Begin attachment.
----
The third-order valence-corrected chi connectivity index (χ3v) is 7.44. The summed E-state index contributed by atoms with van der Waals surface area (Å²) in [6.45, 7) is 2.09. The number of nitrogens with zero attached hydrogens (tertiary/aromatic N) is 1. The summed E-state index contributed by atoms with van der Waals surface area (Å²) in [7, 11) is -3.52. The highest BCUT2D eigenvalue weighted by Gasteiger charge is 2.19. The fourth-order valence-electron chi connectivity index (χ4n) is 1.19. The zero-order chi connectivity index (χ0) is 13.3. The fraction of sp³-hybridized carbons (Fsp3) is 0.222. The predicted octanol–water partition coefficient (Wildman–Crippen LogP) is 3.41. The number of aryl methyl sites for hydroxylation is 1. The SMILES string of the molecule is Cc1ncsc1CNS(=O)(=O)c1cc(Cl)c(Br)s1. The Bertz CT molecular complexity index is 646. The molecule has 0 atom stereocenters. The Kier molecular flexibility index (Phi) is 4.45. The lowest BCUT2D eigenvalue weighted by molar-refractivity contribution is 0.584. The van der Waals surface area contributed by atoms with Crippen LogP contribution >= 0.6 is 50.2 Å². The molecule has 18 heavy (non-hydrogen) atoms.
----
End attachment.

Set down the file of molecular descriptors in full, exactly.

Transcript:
The third-order valence-corrected chi connectivity index (χ3v) is 7.44. The summed E-state index contributed by atoms with van der Waals surface area (Å²) in [6.45, 7) is 2.09. The number of nitrogens with zero attached hydrogens (tertiary/aromatic N) is 1. The summed E-state index contributed by atoms with van der Waals surface area (Å²) in [7, 11) is -3.52. The highest BCUT2D eigenvalue weighted by Gasteiger charge is 2.19. The fourth-order valence-electron chi connectivity index (χ4n) is 1.19. The zero-order chi connectivity index (χ0) is 13.3. The fraction of sp³-hybridized carbons (Fsp3) is 0.222. The predicted octanol–water partition coefficient (Wildman–Crippen LogP) is 3.41. The number of aryl methyl sites for hydroxylation is 1. The SMILES string of the molecule is Cc1ncsc1CNS(=O)(=O)c1cc(Cl)c(Br)s1. The Bertz CT molecular complexity index is 646. The molecule has 0 atom stereocenters. The Kier molecular flexibility index (Phi) is 4.45. The lowest BCUT2D eigenvalue weighted by molar-refractivity contribution is 0.584. The van der Waals surface area contributed by atoms with Crippen LogP contribution >= 0.6 is 50.2 Å². The molecule has 18 heavy (non-hydrogen) atoms.